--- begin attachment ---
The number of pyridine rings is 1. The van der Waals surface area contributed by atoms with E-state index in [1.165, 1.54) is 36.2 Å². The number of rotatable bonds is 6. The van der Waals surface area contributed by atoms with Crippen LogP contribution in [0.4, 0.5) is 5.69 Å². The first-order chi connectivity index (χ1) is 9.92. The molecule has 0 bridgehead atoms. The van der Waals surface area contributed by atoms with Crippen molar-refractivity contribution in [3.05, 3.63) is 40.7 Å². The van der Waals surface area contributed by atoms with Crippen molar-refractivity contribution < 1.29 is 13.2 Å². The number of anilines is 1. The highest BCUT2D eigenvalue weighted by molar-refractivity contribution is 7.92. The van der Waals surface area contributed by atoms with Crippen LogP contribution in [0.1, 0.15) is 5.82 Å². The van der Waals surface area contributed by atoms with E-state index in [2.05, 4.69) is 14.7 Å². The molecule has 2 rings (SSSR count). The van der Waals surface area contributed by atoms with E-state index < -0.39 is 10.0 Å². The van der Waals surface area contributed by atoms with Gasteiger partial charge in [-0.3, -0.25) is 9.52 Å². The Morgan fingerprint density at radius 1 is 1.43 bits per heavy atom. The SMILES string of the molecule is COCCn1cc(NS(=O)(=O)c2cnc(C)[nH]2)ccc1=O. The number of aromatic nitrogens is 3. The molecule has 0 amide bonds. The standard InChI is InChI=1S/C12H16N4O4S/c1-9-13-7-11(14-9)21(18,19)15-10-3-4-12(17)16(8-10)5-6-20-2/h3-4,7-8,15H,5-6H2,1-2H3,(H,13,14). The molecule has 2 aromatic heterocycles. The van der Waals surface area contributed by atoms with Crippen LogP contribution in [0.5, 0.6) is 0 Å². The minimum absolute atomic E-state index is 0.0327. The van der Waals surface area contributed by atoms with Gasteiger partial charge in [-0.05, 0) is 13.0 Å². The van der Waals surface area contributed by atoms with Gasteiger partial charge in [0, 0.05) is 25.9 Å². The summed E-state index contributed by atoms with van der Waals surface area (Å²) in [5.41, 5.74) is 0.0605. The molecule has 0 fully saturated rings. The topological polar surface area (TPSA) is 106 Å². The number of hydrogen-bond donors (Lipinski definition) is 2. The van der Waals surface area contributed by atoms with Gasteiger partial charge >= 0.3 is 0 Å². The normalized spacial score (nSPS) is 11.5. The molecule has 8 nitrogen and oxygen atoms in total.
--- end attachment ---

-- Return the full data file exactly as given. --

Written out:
The number of pyridine rings is 1. The van der Waals surface area contributed by atoms with E-state index in [1.165, 1.54) is 36.2 Å². The number of rotatable bonds is 6. The van der Waals surface area contributed by atoms with Crippen LogP contribution in [0.4, 0.5) is 5.69 Å². The first-order chi connectivity index (χ1) is 9.92. The molecule has 0 bridgehead atoms. The van der Waals surface area contributed by atoms with Crippen molar-refractivity contribution in [3.05, 3.63) is 40.7 Å². The van der Waals surface area contributed by atoms with Crippen molar-refractivity contribution < 1.29 is 13.2 Å². The number of anilines is 1. The highest BCUT2D eigenvalue weighted by molar-refractivity contribution is 7.92. The van der Waals surface area contributed by atoms with Crippen LogP contribution in [0.1, 0.15) is 5.82 Å². The van der Waals surface area contributed by atoms with E-state index in [2.05, 4.69) is 14.7 Å². The molecule has 2 rings (SSSR count). The van der Waals surface area contributed by atoms with E-state index < -0.39 is 10.0 Å². The van der Waals surface area contributed by atoms with Gasteiger partial charge in [-0.3, -0.25) is 9.52 Å². The Morgan fingerprint density at radius 1 is 1.43 bits per heavy atom. The SMILES string of the molecule is COCCn1cc(NS(=O)(=O)c2cnc(C)[nH]2)ccc1=O. The number of aromatic nitrogens is 3. The molecule has 0 amide bonds. The standard InChI is InChI=1S/C12H16N4O4S/c1-9-13-7-11(14-9)21(18,19)15-10-3-4-12(17)16(8-10)5-6-20-2/h3-4,7-8,15H,5-6H2,1-2H3,(H,13,14). The molecule has 2 aromatic heterocycles. The van der Waals surface area contributed by atoms with Crippen LogP contribution in [0.5, 0.6) is 0 Å². The minimum absolute atomic E-state index is 0.0327. The van der Waals surface area contributed by atoms with Gasteiger partial charge in [-0.05, 0) is 13.0 Å². The van der Waals surface area contributed by atoms with Gasteiger partial charge in [0, 0.05) is 25.9 Å². The summed E-state index contributed by atoms with van der Waals surface area (Å²) in [5.41, 5.74) is 0.0605. The molecule has 0 fully saturated rings. The topological polar surface area (TPSA) is 106 Å². The number of hydrogen-bond donors (Lipinski definition) is 2. The van der Waals surface area contributed by atoms with Gasteiger partial charge >= 0.3 is 0 Å². The normalized spacial score (nSPS) is 11.5. The molecule has 8 nitrogen and oxygen atoms in total.